land, buildings, and livestock. "Imp." before a horse's name means
that it is not American-born, but imported. Racing time is written
"1:34 2/5," and is read "one minute, thirty-four and two-fifths seconds."
Twenty years is considered a ripe old age, but many exceed
that term by years, and a few have been known to live into their
Jargon of the track is extensive and baffling. A "high school horse"
wins when the odds are high ; he is suspected of being able to read the
board. If a horse is "pitched up," he is running in better company
than usual. A jockey who "hand-rides" makes a rousing finish without
resorting to whip or spurs. A "grafter" is a pet kept in a racing
stable. A Kentucky horseman is called a "boot"; a "chalk eater" plays
favorites; a "throat-latcher" consistently finishes second and seldom
wins; a "tumble-bug" is a horse that likes to roll in his stall.
Kentucky owners, like all American Thoroughbred breeders, are
hoping for a repeal of the so-called Jersey Act, a rule set up in England
in 1913, which declared some American Thoroughbreds "halfbred."
Horses whose lineage cannot be traced in every line to horses
already in the British Stud Book fall into this category. Since the
blood of the illustrious Lexington (foaled in America) carries through
a great many American Thoroughbreds, it automatically outlaws the
strain. The rule was made to hamper our export trade with England
at a time when racing reached a low ebb in the United States and owners
were shipping their Thoroughbreds abroad. It has been suggested
that a committee of experts select certain superior American horses
and register them in the British Stud Book to redeem this country's
Thoroughbreds from unfair discrimination.
Producing a Derby winner is the dream of every thoroughbred owner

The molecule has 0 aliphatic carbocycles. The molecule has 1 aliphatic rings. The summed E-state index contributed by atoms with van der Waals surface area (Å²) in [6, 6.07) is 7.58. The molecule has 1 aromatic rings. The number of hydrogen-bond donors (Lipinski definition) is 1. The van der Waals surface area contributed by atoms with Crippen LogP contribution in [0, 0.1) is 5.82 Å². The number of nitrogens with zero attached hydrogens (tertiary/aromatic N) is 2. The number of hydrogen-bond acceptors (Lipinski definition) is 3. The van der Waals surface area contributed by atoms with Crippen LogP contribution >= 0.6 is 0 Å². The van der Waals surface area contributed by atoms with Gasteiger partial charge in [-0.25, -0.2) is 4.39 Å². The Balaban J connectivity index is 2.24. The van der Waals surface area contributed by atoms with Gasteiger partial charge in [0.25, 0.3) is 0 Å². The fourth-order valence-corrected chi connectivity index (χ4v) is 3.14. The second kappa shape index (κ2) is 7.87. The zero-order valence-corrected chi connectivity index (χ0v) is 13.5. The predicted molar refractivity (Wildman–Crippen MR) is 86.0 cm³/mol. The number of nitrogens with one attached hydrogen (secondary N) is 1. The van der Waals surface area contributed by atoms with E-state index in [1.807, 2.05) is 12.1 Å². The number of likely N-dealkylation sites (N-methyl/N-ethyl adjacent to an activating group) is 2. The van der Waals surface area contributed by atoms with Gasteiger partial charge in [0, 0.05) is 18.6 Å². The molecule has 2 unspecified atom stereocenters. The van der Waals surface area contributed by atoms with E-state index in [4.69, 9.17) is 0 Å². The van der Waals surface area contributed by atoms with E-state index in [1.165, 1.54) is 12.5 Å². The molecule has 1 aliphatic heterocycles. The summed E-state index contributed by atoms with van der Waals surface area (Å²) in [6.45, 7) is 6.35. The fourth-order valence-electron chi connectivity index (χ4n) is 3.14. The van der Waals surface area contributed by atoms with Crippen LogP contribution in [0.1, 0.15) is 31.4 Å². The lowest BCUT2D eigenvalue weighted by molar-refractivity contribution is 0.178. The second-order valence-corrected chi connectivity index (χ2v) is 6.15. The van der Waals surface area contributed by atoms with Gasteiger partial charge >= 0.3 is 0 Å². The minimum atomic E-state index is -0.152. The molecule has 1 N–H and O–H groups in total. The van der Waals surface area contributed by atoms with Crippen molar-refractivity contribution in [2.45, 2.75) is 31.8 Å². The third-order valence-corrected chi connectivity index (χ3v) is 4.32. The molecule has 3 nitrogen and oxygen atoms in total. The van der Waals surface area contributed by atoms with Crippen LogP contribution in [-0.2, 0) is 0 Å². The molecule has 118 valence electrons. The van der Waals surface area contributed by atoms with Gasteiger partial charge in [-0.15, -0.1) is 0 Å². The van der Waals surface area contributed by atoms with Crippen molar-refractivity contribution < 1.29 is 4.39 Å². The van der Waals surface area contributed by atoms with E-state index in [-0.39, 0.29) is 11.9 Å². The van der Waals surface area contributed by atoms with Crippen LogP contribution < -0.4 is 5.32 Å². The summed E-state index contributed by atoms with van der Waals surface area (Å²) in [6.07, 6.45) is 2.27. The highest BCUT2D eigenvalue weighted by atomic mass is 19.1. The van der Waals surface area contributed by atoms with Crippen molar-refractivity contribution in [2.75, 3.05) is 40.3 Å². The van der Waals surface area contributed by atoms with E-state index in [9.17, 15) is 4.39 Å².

and trainer in Kentucky. When Colonel Bradley came to Kentucky
to raise horses, he was told that it would take 15 years to breed a
Derby winner; it took him just that long. The procedure starts several
years before the Derby "in the imagination of some sportsman
when he decides to match his knowledge of breeding and bloodlines
against that of other horsemen." Joseph E. Widener knows the hazards
that obstruct entrance into that exclusive society. In 1927 his
colt, Osmand, was thought unbeatable, but he lost to Whiskery by a
head. In 1935 one of his favorites, Chance Sun, broke down in training.
In 1934 Peace Chance set a mile record before the Derby, but
finished far behind Cavalcade. In 1936 Brevity, widely accepted as
the favorite, lost to Bold Venture, a 20-1 shot.
The Derby is about the most popular sporting event in America.
Since Matt Winn took over the management of Churchill Downs in
1902, the Derby has become a national fiesta with an economic importance
that can hardly be estimated. In the dark spring of 1908
when Stonestreet and Sir Cleges seemed likely to languish in their
stalls because of a ban against illegal betting, Colonel Winn dug down
into the archives of Kentucky legislation and produced an old law
permitting pari-mutuel betting. The day was won; the system became
popular not only in Kentucky but also throughout the Nation. Winn
encouraged bookmakers to open a winter book, which gave the Derby
nationwide publicity. Land used for pasture rose in price the value
per acre is three times that of the best Burley tobacco land the
value of horses increased, and interest in breeding ran high. Winn's
dream of attracting brilliant three-year-olds from all parts of the
United States came true. Although there are older and larger stakes
than the Derby, none attracts a more cosmopolitan crowd. It is the
dramatic climax to the Kentucky legend, or, in the words of a wellknown
"'My Old Kentucky Home' acted out before
All roads lead to Louisville where 70,000 people spend more than
a million dollars. Sleeping quarters cost all the way from one dollar
for a room to a thousand dollars for a large house over the weekend.
Justice relents, and rash and noisy revelers are smilingly indulged.
All the juleps served in Churchill Downs Club bar on Derby Day
would make a long, long drink. Ambassadors, Governors, and screen
stars enter the stands with collegians and stenographers from bordering
States, and all suddenly wish they had been born in Kentucky.
Occasionally julep-husky baritones of city "big shots" can be heard
when the crowd stands to sing "the sun shines bright ..." A million
radios throughout the country are tuned to give the richest two-minute
suspense of the year. A blanket of roses awaits another champion.
This information was Compiled and Written by the Federal Writers' Project
of the Work Projects Administration for the State of Kentucky - 1939